Cavers will soon have access to Black Hills caves the U.S. Forest Service closed three years ago to protect bats from the deadly white-nose syndrome.
The fungal disease has killed almost 7 million North American bats since its discovery in 2006. Hibernating bats infected with the disease develop a white fungus on their muzzles, ears and wing membranes.
The disease was first found in New York state. It has been confirmed as far west as Oklahoma.
The disease most commonly spread from bat to bat and by humans who come in contact with it in a cave and carry it on their clothing or equipment to another cave.
The U.S. Forest Service issued an emergency closure order in 2010 to protect bat populations living and hibernating in caves and mines in its five-state Rocky Mountain Region, which encompasses South Dakota, Colorado, Nebraska, Kansas and most of Wyoming.
The closure order applied only to caves and mines on National Forest Lands and not those on private property, according to Trey Schillie, the environmental coordinator for the Rocky Mountain Region, headquartered in Golden, Colo.
The closure order was renewed each year while a new management plan was developed that would protect bat populations and give cavers access to caves controlled by the Forest Service. There were specific exemptions to the closures for active members of the National Speleological Society.
Forest Service officials have decided to let the annually renewed closure order expire on July 31.
Bat conservationists appealed that decision, but their appeal was denied June 26, according to a Center for Biological Diversity press release. The center sharply criticized the reopening of the government controlled caves.
"The first tragedy of white-nose syndrome is the disease itself," said Mollie Matteson, a bat specialist with the Center. "The second tragedy is the failure of our government agencies, whose mission is to protect our public lands and wildlife, to do their very best to safeguard the future of these creatures. Thirty years from now, will anyone feel good that caving went on more or less as usual, but the bats that lived in our caves went extinct?"
But safeguards will be implemented to help reduce the risk of spreading the disease, Schillie said.
"The caves will be open under certain circumstances," Schillie said. "This is a new twist."
Cavers will be required to use a free online registration system that is now under development. They will have to agree to certain terms, including a mandate that they will use only new caving gear that does not come from one of the 22 states where the disease has been detected.
"We want to have a way to interact with cavers," Schillie said. The registration will provide a feedback mechanism by inviting cavers to fill out a trip report after their visits. It will help enhance monitoring of the caves, something that has been difficult, he said.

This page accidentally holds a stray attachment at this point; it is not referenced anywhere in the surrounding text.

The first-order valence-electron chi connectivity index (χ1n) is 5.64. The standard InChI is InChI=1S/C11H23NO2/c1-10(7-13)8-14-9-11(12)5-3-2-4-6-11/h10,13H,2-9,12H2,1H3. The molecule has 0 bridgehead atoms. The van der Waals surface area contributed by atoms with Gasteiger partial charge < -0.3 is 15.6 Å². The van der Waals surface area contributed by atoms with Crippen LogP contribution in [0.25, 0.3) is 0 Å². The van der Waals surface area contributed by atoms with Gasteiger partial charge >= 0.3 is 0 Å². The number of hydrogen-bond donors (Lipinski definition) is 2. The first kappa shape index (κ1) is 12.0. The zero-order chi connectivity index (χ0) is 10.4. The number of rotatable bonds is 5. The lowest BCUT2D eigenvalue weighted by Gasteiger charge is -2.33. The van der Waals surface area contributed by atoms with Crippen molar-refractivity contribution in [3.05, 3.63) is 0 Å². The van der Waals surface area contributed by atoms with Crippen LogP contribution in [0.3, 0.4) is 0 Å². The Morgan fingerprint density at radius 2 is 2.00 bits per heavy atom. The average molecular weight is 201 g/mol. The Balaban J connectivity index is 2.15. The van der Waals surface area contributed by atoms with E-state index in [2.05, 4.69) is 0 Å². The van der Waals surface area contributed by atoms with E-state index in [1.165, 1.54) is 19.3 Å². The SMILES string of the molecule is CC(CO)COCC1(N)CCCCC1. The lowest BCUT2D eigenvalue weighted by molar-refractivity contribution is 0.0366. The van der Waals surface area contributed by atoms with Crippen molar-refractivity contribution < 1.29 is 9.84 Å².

Cavers will print off a copy of their registration and carry it with them when they go exploring.
In the Black Hills a "belt and suspenders" approach to protect caves from the disease will be implemented, Schillie said. Every piece of equipment, including shoes, must be decontaminated before and after entering a cave.
"The decontaminated procedures aren't that difficult to get used to," said Kerry Burns, a forest biologist working in the Black Hills National Forest. Decontamination is becoming an accepted practice in many environments. Boaters now decontaminate their boats to prevent the spread of invasive mussels, he said.
About 19 caves in the Black Hills will have additional restrictions. These are biologically important as nesting and winter hibernation spots for bats. Some of those caves are equipped with bat gates, Burns said.
Popular hibernating caves will be closed from mid-October through the late spring.
Significant caves in the Hills are considered a protected resource, so it's going to be a challenge to close those caves without letting people know which ones are closed, Burns said.
"We're not supposed to give out the names," Burns said.
The Forest Service has a good working relationship with the local Paha Sapa Grotto, an internal organization of the National Speleological Society, Burns said. The group has helped monitor caves by providing registration materials at entrances and building bat gates to keep people out during nesting and hibernation seasons.
No one knows for sure how many caves are hidden in the Black Hills. There are about 14 popular bigger caves, but there are a lot of little caves. Burns is sure spelunkers are more familiar with these little caves than he is.
Protecting the Black Hills' bat population from white-nose syndrome will take the combined efforts of the caving community and the Forest Service, Burns said. He is certain that cavers will be willing to help monitor the caves while they're exploring below ground.
"I'm sure they're looking forward to going into their favorite caves," Burns said.